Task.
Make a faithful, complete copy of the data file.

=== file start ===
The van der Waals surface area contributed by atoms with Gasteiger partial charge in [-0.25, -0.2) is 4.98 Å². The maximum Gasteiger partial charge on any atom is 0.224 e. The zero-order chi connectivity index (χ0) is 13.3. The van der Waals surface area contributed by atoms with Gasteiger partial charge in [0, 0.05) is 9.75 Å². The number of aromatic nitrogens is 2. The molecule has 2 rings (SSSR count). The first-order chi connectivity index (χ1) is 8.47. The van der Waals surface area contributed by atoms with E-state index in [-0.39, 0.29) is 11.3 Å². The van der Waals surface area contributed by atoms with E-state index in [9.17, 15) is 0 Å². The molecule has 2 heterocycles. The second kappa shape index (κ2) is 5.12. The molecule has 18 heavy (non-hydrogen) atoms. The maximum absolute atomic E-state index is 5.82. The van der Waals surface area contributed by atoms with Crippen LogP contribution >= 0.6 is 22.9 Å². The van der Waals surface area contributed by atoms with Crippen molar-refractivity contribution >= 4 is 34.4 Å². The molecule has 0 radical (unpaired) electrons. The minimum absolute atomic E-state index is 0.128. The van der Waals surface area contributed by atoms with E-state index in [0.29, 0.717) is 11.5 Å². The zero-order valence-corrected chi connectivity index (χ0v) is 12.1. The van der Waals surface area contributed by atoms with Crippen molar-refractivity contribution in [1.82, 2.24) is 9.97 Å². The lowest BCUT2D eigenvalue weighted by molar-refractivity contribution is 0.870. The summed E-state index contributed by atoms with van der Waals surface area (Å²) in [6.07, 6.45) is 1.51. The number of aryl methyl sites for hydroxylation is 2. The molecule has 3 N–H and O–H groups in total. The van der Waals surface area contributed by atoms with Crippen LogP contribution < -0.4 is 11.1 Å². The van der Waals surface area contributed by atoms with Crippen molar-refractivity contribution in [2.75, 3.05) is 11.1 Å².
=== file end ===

The van der Waals surface area contributed by atoms with Gasteiger partial charge in [-0.25, -0.2) is 4.98 Å². The maximum Gasteiger partial charge on any atom is 0.224 e. The zero-order chi connectivity index (χ0) is 13.3. The van der Waals surface area contributed by atoms with Gasteiger partial charge in [0, 0.05) is 9.75 Å². The number of aromatic nitrogens is 2. The molecule has 2 rings (SSSR count). The first-order chi connectivity index (χ1) is 8.47. The van der Waals surface area contributed by atoms with E-state index in [-0.39, 0.29) is 11.3 Å². The van der Waals surface area contributed by atoms with E-state index in [9.17, 15) is 0 Å². The molecule has 2 heterocycles. The second kappa shape index (κ2) is 5.12. The molecule has 18 heavy (non-hydrogen) atoms. The maximum absolute atomic E-state index is 5.82. The van der Waals surface area contributed by atoms with Crippen LogP contribution >= 0.6 is 22.9 Å². The van der Waals surface area contributed by atoms with Crippen molar-refractivity contribution >= 4 is 34.4 Å². The molecule has 0 radical (unpaired) electrons. The minimum absolute atomic E-state index is 0.128. The van der Waals surface area contributed by atoms with E-state index in [0.29, 0.717) is 11.5 Å². The zero-order valence-corrected chi connectivity index (χ0v) is 12.1. The van der Waals surface area contributed by atoms with Crippen molar-refractivity contribution in [1.82, 2.24) is 9.97 Å². The lowest BCUT2D eigenvalue weighted by molar-refractivity contribution is 0.870. The summed E-state index contributed by atoms with van der Waals surface area (Å²) in [6.07, 6.45) is 1.51. The number of aryl methyl sites for hydroxylation is 2. The molecule has 3 N–H and O–H groups in total. The van der Waals surface area contributed by atoms with Crippen LogP contribution < -0.4 is 11.1 Å². The van der Waals surface area contributed by atoms with Crippen molar-refractivity contribution in [2.75, 3.05) is 11.1 Å².